Once Saved Always Saved
Once saved always saved is often used by many Protestants and it is similar to the statement, "God will forgive me." uttered by Catholics. In the case of Catholics this is called 'presumption' and it is a sin in itself.
Verses such as John 10:28 which states "- and I give eternal life to them, and they will never perish; and no one will snatch them out of My hand" can seem to support the notion of eternal assurance. But this is not the case. One does not even need to seek out the many verses which deny eternal assurance in order to prove this point to Protestants or to Catholics.
While it is certainly true no-one can "snatch them out of My hand", it is entirely possible for someone to willingly let go of God's hand. This is what sin is - a willing acceptance or doing of something that is not of God. Common sense tells us we cannot go to the front of the church on a Sunday Service, tell everyone we are saved and then go home and commit a sin with immunity; however, some people believe this.
If one continues in the Bible to James 2:19-26, it says, "Thou believest that there is one God; thou doest well: the devils also believe, and tremble. But wilt thou know, O vain man, that faith without works is dead? Was not Abraham our father justified by works, when he had offered Isaac his son upon the altar? Seest thou how faith wrought with his works and by works was faith made perfect? And the scripture was fulfilled which saith, Abraham believed God, and it was imputed unto him for righteousness: and he was called the Friend of God. Ye see then how that by works a man is justified, and not by faith only. Likewise also was not Rahab the harlot justified by works, when she had received the messengers, and had sent them out another way? For as the body without the spirit is dead, so faith without works it is dead also."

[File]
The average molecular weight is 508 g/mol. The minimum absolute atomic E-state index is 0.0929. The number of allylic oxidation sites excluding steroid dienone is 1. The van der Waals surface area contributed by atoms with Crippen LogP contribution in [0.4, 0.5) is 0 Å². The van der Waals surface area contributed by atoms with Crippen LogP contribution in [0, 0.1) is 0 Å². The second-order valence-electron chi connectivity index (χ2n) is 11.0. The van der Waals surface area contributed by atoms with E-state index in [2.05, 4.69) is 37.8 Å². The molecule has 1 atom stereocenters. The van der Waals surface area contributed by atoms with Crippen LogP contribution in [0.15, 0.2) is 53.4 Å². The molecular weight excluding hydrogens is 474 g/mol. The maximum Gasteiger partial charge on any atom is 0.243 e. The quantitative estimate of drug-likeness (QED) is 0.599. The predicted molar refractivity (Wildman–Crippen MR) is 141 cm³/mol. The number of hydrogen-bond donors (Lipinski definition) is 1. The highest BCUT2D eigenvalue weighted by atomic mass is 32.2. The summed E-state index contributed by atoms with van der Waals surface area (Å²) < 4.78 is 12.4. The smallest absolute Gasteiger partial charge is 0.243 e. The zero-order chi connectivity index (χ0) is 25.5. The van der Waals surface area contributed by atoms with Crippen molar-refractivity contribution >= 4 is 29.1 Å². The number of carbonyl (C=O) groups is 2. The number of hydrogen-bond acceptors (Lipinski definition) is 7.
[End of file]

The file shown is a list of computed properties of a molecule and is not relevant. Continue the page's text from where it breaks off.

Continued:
For Catholics, we call the idea of "God will forgive me." the "Sin of Presumption". (Latin praesumere, "to take before", "to take for granted").
Presumption is here considered as a vice opposed to the theological virtue of hope. It may also be regarded as a product of pride. It may be defined as the condition of a soul which hopes for salvation without doing anything to deserve it, or for pardon of his sins without repenting of them. Presumption is said to offend against hope by excess, as despair by defect. It will be obvious, however, to one who ponders what is meant by hope, that this statement is not exact. There is only a certain analogy which justifies it. As a matter of fact we could not hope too much, assuming that it is really the supernatural habit which is in question.
We cannot believe, as the "Church of Nice" teaches, that no one goes to Hell. The Catholic Church actually teaches that Hell is populated (based on the words of Christ that not all will be saved - therefore some will be damned) - we cannot believe we cannot go to Hell.
What Presumption is not:
The sin of presumption does not include making statements such as "when we are in Heaven . . ." or by talking about seeing God face to face and all the other benefits of Heaven as something which we know will happen. Catholics who are in a state of grace (and it is possible to know when you are in a state of grace as only mortal sin takes that away, and you are always aware of when you have committed a mortal sin) are assured Heaven at that moment. The sin of presumption refers to a belief that regardless of mortal sins one will still merit Heaven. Common logic tells you this is not true.
Eternal assurance is an illogical position for the same reason that sola fides is illogical - it denies free will and the very existence of sin. If one is eternally assured of salvation after stepping into some "group" of the saved, then what does it matter if we sin? It in fact means that sin does not exist - there are no moral absolutes and there is nothing that will offend God. This means we cannot choose God, and hence do not have free will. If there is no sin and we have no ability to choose sin or God, what need do we have for a savior? Eternal assurance in fact denies the very purpose for Christ's incarnation.
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